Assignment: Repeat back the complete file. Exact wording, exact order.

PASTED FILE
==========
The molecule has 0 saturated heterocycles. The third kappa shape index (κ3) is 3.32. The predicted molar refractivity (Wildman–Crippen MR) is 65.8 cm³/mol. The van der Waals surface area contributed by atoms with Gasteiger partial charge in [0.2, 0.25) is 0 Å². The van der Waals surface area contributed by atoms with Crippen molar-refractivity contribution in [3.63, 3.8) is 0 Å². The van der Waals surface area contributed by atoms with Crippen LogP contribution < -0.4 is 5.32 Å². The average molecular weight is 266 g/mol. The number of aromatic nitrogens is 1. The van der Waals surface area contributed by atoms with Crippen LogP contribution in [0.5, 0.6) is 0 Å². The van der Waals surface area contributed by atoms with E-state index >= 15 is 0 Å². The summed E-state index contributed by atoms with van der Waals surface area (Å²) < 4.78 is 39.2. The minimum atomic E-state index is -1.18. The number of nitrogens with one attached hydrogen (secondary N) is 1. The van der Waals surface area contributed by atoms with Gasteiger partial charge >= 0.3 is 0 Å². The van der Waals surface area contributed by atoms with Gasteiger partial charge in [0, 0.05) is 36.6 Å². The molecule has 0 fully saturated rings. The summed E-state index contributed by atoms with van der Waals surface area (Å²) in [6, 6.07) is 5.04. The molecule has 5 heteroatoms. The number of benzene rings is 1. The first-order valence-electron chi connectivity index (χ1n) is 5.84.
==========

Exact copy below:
The molecule has 0 saturated heterocycles. The third kappa shape index (κ3) is 3.32. The predicted molar refractivity (Wildman–Crippen MR) is 65.8 cm³/mol. The van der Waals surface area contributed by atoms with Gasteiger partial charge in [0.2, 0.25) is 0 Å². The van der Waals surface area contributed by atoms with Crippen molar-refractivity contribution in [3.63, 3.8) is 0 Å². The van der Waals surface area contributed by atoms with Crippen LogP contribution < -0.4 is 5.32 Å². The average molecular weight is 266 g/mol. The number of aromatic nitrogens is 1. The van der Waals surface area contributed by atoms with Crippen LogP contribution in [0.5, 0.6) is 0 Å². The van der Waals surface area contributed by atoms with E-state index >= 15 is 0 Å². The summed E-state index contributed by atoms with van der Waals surface area (Å²) < 4.78 is 39.2. The minimum atomic E-state index is -1.18. The number of nitrogens with one attached hydrogen (secondary N) is 1. The van der Waals surface area contributed by atoms with Gasteiger partial charge >= 0.3 is 0 Å². The van der Waals surface area contributed by atoms with Gasteiger partial charge in [0, 0.05) is 36.6 Å². The molecule has 0 fully saturated rings. The summed E-state index contributed by atoms with van der Waals surface area (Å²) in [6, 6.07) is 5.04. The molecule has 5 heteroatoms. The number of benzene rings is 1. The first-order valence-electron chi connectivity index (χ1n) is 5.84.